For Example: Government Documents; Time & Money Savers
Government authenticated records have become (unfortunately or not) inescapable for many activities in modern life. From birth certificates, to drivers licenses – you won’t go far without the proper “credentials”. Many people would agree that trustworthy credentials are important – those same people would likely also agree that having to travel to one’s birth place for a copy of a birth certificate is less than ideal… as is having to wait in line for a new marriage certificate simply because the original has been misplaced. No one likes paying the fees involved with document (re)issuance.
Being able to prove the contents of a credential document, without needing to go fetch a physical copy would be a huge time and money saver. (Hashes could ensure some level of privacy. Some permission scheme and hardware devices could take privacy a step further, but remember, we’re focused on the ends.) Ask people if they’d rather stand in line at a government office or have their credential data verifiable anytime, anywhere in a way that the data can be absolutely trusted. People are generally all for saving time and money.
More Ends Worth Mentioning (but not dragging the piece on to discuss in depth)
- Data portability – in a world where your online identity is valuable, why should a few companies be able to lock in billions of people by holding their data hostage?
- (For the philosophically inclined) Why should people be forced to use a currency that is imposed upon them by their physical location? Without digital and low-cost/no-cost currency conversion, even using a collapsing currency could be the only option available to some people. What if protesting against a regime could easily include ditching their currency in favor of another… from a mobile phone anywhere in the world?
- If governance was on the blockchain and your “elected” officials could be anyone you chose to delegate your votes to… and they could have any particular vote overridden by their “constituents”, would that strike a better balance between a representative democracy and one that truly represents the will of the people?
But, Really, What About The Means?
Some of these ends could, potentially, be achieved by more centralizes means. So, with all the focus on ends, you might wonder, how can we sell people on a particular means… that is: blockchains?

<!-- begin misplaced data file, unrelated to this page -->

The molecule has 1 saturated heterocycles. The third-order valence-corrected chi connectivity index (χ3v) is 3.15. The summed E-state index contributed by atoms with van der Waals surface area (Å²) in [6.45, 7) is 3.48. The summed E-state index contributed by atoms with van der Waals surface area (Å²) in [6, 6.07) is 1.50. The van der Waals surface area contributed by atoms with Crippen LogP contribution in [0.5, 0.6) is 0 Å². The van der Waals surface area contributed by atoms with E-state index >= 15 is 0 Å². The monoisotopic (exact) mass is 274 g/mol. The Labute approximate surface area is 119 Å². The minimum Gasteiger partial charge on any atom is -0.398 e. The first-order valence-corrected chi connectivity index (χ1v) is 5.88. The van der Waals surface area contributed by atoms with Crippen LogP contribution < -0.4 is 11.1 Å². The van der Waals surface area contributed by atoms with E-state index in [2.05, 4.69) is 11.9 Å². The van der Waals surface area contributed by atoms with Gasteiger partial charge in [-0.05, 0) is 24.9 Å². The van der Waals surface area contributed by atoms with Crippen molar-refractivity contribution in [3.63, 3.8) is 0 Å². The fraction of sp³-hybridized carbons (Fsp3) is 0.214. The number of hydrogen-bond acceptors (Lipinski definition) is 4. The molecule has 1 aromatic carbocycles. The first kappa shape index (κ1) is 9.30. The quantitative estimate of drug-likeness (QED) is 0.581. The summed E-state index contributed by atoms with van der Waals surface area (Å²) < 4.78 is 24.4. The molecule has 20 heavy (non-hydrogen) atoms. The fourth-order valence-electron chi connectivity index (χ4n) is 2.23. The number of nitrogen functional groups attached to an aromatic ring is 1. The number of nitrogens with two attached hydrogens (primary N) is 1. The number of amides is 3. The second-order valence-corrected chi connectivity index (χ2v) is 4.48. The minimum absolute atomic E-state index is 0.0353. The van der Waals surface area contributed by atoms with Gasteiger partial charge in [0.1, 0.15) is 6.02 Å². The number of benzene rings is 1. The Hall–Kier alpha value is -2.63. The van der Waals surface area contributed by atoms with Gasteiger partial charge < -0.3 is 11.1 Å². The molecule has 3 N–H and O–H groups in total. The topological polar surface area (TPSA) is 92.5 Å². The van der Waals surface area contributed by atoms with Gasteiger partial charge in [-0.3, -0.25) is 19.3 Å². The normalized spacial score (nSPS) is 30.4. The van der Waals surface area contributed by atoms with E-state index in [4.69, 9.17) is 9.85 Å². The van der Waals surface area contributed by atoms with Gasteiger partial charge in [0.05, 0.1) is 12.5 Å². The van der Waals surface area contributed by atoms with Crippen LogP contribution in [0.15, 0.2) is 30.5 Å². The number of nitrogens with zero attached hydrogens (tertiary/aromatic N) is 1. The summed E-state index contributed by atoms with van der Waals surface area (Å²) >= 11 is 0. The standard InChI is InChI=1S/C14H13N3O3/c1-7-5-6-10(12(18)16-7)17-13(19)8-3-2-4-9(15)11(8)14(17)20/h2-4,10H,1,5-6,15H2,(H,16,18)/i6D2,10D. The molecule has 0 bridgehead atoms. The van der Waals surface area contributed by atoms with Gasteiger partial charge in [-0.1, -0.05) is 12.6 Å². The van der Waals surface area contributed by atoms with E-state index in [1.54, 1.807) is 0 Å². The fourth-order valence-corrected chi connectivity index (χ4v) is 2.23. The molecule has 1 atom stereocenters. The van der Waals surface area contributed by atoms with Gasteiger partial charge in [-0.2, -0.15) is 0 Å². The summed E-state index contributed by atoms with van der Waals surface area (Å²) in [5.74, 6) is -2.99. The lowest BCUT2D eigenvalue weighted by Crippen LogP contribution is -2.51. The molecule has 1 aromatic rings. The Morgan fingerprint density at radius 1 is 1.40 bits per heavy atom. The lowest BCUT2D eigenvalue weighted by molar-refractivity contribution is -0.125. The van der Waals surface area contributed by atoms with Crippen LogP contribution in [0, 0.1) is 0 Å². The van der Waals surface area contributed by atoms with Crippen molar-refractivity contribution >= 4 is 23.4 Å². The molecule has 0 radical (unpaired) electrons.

- You can appeal to their meritocratic side: open, public systems are the only ones that allow anyone an opportunity to improve and innovate on behalf of the world.
- You can focus on reliability and uptime: you wouldn’t want to be at closing for a new home purchase and suddenly be unable to verify the lot details the government has on file.
- You can focus on the anti-corruption aspect: a “fixer” in a government office has a much better chance of being detected if government actions are recorded publicly and truly accessible.
Long and winding article aside (appropriately, I think, tagged as “ramblings”), the point is this: if you’re enthusiastic about blockchains, you’re a powerful voice, your enthusiasm will be apparent – don’t waste all of your enthusiasm presenting the means, as critical of a detail that it is.
For greater effect, focus on the ends: the impact blockchains might have for people… people seem to comprehend those ideas on a much deeper level.
I’m passionate about blockchains. I’m excited about decentralization, autonomous organizations, cryptocurrencies, and uncensorable dApps.
I’m also overwhelmed – with questions about these cutting edge technologies. I want to understand the tech, the politics, and the implications of the blockchain revolution.
Most of all, I want to share what I discover – because broader understanding will lead to greater participation, more rapid adoption, and, subsequently, a better world.